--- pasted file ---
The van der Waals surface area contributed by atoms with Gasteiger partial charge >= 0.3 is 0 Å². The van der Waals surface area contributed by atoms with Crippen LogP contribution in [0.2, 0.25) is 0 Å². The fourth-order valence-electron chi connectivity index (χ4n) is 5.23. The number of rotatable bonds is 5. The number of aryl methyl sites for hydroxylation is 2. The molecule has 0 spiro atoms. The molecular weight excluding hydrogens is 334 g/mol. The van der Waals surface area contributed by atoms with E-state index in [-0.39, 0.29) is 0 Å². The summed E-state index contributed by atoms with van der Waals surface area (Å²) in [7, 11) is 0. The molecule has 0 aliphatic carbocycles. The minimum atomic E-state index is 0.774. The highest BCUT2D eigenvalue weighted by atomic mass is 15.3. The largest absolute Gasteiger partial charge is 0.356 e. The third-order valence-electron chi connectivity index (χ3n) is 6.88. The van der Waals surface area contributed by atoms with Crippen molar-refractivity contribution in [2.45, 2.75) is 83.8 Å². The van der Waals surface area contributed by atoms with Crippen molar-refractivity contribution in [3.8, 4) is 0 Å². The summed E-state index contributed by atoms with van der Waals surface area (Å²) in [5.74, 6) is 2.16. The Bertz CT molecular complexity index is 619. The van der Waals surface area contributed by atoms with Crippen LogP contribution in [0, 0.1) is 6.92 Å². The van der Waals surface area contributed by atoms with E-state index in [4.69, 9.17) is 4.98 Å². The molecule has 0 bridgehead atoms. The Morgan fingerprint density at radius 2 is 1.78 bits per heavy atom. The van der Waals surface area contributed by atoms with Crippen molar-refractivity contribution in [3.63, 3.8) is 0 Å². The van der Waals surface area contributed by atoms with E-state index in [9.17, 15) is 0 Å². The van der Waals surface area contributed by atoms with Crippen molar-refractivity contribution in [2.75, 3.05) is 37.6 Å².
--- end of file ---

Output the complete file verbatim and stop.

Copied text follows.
The van der Waals surface area contributed by atoms with Gasteiger partial charge >= 0.3 is 0 Å². The van der Waals surface area contributed by atoms with Crippen LogP contribution in [0.2, 0.25) is 0 Å². The fourth-order valence-electron chi connectivity index (χ4n) is 5.23. The number of rotatable bonds is 5. The number of aryl methyl sites for hydroxylation is 2. The molecule has 0 spiro atoms. The molecular weight excluding hydrogens is 334 g/mol. The van der Waals surface area contributed by atoms with E-state index in [-0.39, 0.29) is 0 Å². The summed E-state index contributed by atoms with van der Waals surface area (Å²) in [7, 11) is 0. The molecule has 0 aliphatic carbocycles. The minimum atomic E-state index is 0.774. The highest BCUT2D eigenvalue weighted by atomic mass is 15.3. The largest absolute Gasteiger partial charge is 0.356 e. The third-order valence-electron chi connectivity index (χ3n) is 6.88. The van der Waals surface area contributed by atoms with Crippen molar-refractivity contribution in [2.45, 2.75) is 83.8 Å². The van der Waals surface area contributed by atoms with Crippen molar-refractivity contribution in [3.8, 4) is 0 Å². The summed E-state index contributed by atoms with van der Waals surface area (Å²) in [5.74, 6) is 2.16. The Bertz CT molecular complexity index is 619. The van der Waals surface area contributed by atoms with Crippen LogP contribution in [0, 0.1) is 6.92 Å². The van der Waals surface area contributed by atoms with E-state index in [4.69, 9.17) is 4.98 Å². The molecule has 0 bridgehead atoms. The Morgan fingerprint density at radius 2 is 1.78 bits per heavy atom. The van der Waals surface area contributed by atoms with Crippen molar-refractivity contribution in [3.63, 3.8) is 0 Å². The van der Waals surface area contributed by atoms with E-state index in [9.17, 15) is 0 Å². The van der Waals surface area contributed by atoms with Crippen molar-refractivity contribution in [2.75, 3.05) is 37.6 Å².